top of page
  • Writer's pictureLona

Serious Science, Steamy Situations: Your Brain is Designed to be in Relationships

Updated: Apr 25


Your brain is designed to be in relationship!

The passions swirled between them, their eyes meeting, their bodies touching, their clothes abandoned long ago. She took control and said, "you want it inside sweetheart?", her strap on teasing the entrance. She replied, "put it in!". Both of their bodies ached and relaxed and a rush of delicious chemicals flooded their brains. After a long session they cuddled the rest of the night. Their brains again awash with dopamine and oxytocin. The next morning as she left for work, she kissed her on the forehead and said, "I love you, can't wait for later". Both of their brains were oozing in feel-good hormones and neurotransmitters. This is the reward system the brain uses to ensure you get into and stay in relationships. Why else would we do it if it didn't feel so damn good?!


Almost everything about your brain is designed to be in relationships with other humans. Familial, community, friendship, and especially romantic! From the very moment of conception, you need to be accepted to survive. As the brain evolved it realized that it can hardly survive alone, and that in deep relationship with other's it has the best chance of survival. Your brain's need for relationships is an evolutionary intention. Each person is unique, and even asexual people have this brain chemistry, it just might not be sexual relationships that are desired. Here's the science that explains why we all desire to be in relationships.


Rewards System Activation. The brain rewards you with feel-good chemicals like dopamine and oxytocin when you engage in social interactions and have delightful connections with others. This rewards system keeps you coming back for more. And it works especially well in romantic connection. It can work against you as well. Like making you feel lonely or longing for connection when you're in a period of time that has less relationships. The brain wants to motivate you to go out and get in relationships!


Emotional Regulation. Life is stressful. Insert exhaustive list here of how it can be tough. The brain's limbic system, including the hippocampus and amygdala, plays a decisive role in processing and regulating emotions. Healthy relationships provide a supportive environment for emotional regulation. Long story short, these healthy relationships help people cope with this stress and adversity because our nervous systems can co-regulate with each other. It means in relationships, life is easier!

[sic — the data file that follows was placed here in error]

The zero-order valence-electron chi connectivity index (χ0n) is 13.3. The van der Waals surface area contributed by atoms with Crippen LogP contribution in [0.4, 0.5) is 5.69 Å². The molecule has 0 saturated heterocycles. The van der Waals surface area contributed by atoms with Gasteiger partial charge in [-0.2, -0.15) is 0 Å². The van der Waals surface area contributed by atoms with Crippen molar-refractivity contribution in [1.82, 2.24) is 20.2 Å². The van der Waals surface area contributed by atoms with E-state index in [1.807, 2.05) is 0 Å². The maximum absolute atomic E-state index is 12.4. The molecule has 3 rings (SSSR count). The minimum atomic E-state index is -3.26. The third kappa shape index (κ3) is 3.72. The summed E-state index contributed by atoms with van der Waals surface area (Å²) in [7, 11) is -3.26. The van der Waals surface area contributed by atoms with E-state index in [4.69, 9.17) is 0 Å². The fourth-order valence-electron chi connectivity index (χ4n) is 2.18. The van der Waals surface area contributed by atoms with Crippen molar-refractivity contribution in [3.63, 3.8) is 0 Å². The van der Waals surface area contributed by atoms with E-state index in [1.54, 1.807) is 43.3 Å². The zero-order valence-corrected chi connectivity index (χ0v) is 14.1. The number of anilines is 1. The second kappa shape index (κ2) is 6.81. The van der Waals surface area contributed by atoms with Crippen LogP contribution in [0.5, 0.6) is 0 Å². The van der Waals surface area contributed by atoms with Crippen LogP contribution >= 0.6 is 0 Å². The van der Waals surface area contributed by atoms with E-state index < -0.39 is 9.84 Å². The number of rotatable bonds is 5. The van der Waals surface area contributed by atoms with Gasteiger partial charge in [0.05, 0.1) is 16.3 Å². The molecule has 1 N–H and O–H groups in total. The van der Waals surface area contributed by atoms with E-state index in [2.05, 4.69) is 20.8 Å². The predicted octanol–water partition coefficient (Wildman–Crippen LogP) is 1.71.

Attachment Theory. This theory shows that humans have an innate drive to form close emotional bonds with others, starting with your caretakers. When born, your brain wants to ensure that you are accepted by your caretakers, or you will die. This last part about dying is important, because it doesn't leave the brain as you advance into adulthood. So, your brain still needs these close relationships (especially romantically) all the way up until you die.

(If you want to know more about attachment theory click here: Becoming Secure: My Journey Through Attachment Styles (lonateachesbliss.com) )


Communication and Empathy. Effective communication is fundamental to successful relationships, and the brain is equipped with specialized circuits for language processing and comprehension. Additionally, our ability to empathize—putting ourselves in others' shoes and understanding their emotions—is supported by mirror neurons and other brain structures involved in social cognition.


Overall, the brain is intricately designed to seek, form, and maintain relationships throughout life. From the neural circuits dedicated to social cognition to the release of neurochemicals that reinforce social bonds, our brains are finely tuned for connection, intimacy, and love.


I actually think it's hilarious thinking about a scientist studying our sexual relationships. Watching two lesbians having sex and testing their hormonal response. Seeing if a forehead kiss does the same thing. Finding the optimal cuddle time for feel-good injection. This is serious science in steamy situations! And the moral of this study is that you are not broken if you desire to be in a relationship! So much well-intending self-help advice tells you that you don't need a relationship to be happy. And while that's true, it glosses over the fact that if you want that relationship and think you'll be happier, then that's ok, too! More than ok! That's your neurobiology working in perfect condition.


You can be happy in literally any situation if you choose to be. You can also be unhappy in any situation if you choose to be. Neither situation will change the fact that your brain will reward you heavily for being in healthy relationships.


If you're in a relationship and can't find that bliss, or if your relationships keep falling apart and you want to know why then sign up for a Bliss Blueprint Discovery Call. This complimentary call is the gateway to working with me in coaching. I'm a sex, love, and relationship coach and you are not broken! You are whole and might just need some help remembering! Sign up for a call today: www.lonateachesbliss.com/coaching


INSPIRED ACTION: Were you ever disheartened when you were single and someone told you that you don't need a relationship to be happy? Did this make you feel invalidated? Unheard? Unseen? Reflect on how we can start to change this narrative and be more supportive of people searching for relationship.


コメント


bottom of page